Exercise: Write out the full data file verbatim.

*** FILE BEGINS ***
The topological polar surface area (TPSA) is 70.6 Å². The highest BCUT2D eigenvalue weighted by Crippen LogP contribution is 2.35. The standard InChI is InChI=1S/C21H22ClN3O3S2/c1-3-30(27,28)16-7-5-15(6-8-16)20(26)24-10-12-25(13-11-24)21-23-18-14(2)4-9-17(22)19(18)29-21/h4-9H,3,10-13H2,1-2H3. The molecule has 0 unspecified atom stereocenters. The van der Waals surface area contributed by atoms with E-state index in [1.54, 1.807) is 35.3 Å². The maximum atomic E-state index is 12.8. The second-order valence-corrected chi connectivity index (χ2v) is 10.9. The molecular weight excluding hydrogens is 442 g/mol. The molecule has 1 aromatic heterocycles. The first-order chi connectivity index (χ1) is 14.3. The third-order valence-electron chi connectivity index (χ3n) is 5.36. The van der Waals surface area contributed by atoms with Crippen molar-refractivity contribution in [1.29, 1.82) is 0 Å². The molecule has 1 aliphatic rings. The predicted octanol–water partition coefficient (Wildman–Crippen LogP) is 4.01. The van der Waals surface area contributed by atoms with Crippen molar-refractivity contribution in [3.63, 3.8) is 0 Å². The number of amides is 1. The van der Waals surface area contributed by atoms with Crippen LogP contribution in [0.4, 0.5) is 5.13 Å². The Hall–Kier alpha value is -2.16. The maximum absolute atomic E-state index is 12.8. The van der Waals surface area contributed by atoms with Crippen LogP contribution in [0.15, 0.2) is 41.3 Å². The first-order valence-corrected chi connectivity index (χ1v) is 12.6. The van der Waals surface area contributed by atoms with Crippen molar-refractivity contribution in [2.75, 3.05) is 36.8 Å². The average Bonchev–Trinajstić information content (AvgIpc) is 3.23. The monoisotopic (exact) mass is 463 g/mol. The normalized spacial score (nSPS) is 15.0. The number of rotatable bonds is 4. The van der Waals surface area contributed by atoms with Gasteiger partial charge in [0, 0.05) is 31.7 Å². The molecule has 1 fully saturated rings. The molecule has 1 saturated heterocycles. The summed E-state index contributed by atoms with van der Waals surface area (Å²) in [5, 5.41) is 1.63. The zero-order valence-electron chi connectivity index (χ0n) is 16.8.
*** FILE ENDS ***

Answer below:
The topological polar surface area (TPSA) is 70.6 Å². The highest BCUT2D eigenvalue weighted by Crippen LogP contribution is 2.35. The standard InChI is InChI=1S/C21H22ClN3O3S2/c1-3-30(27,28)16-7-5-15(6-8-16)20(26)24-10-12-25(13-11-24)21-23-18-14(2)4-9-17(22)19(18)29-21/h4-9H,3,10-13H2,1-2H3. The molecule has 0 unspecified atom stereocenters. The van der Waals surface area contributed by atoms with E-state index in [1.54, 1.807) is 35.3 Å². The maximum atomic E-state index is 12.8. The second-order valence-corrected chi connectivity index (χ2v) is 10.9. The molecular weight excluding hydrogens is 442 g/mol. The molecule has 1 aromatic heterocycles. The first-order chi connectivity index (χ1) is 14.3. The third-order valence-electron chi connectivity index (χ3n) is 5.36. The van der Waals surface area contributed by atoms with Crippen molar-refractivity contribution in [1.29, 1.82) is 0 Å². The molecule has 1 aliphatic rings. The predicted octanol–water partition coefficient (Wildman–Crippen LogP) is 4.01. The van der Waals surface area contributed by atoms with Crippen molar-refractivity contribution in [3.63, 3.8) is 0 Å². The number of amides is 1. The van der Waals surface area contributed by atoms with Crippen LogP contribution in [0.4, 0.5) is 5.13 Å². The Hall–Kier alpha value is -2.16. The maximum absolute atomic E-state index is 12.8. The van der Waals surface area contributed by atoms with Crippen LogP contribution in [0.15, 0.2) is 41.3 Å². The first-order valence-corrected chi connectivity index (χ1v) is 12.6. The van der Waals surface area contributed by atoms with Crippen molar-refractivity contribution in [2.75, 3.05) is 36.8 Å². The average Bonchev–Trinajstić information content (AvgIpc) is 3.23. The monoisotopic (exact) mass is 463 g/mol. The normalized spacial score (nSPS) is 15.0. The number of rotatable bonds is 4. The van der Waals surface area contributed by atoms with Gasteiger partial charge in [0, 0.05) is 31.7 Å². The molecule has 1 fully saturated rings. The molecule has 1 saturated heterocycles. The summed E-state index contributed by atoms with van der Waals surface area (Å²) in [5, 5.41) is 1.63. The zero-order valence-electron chi connectivity index (χ0n) is 16.8.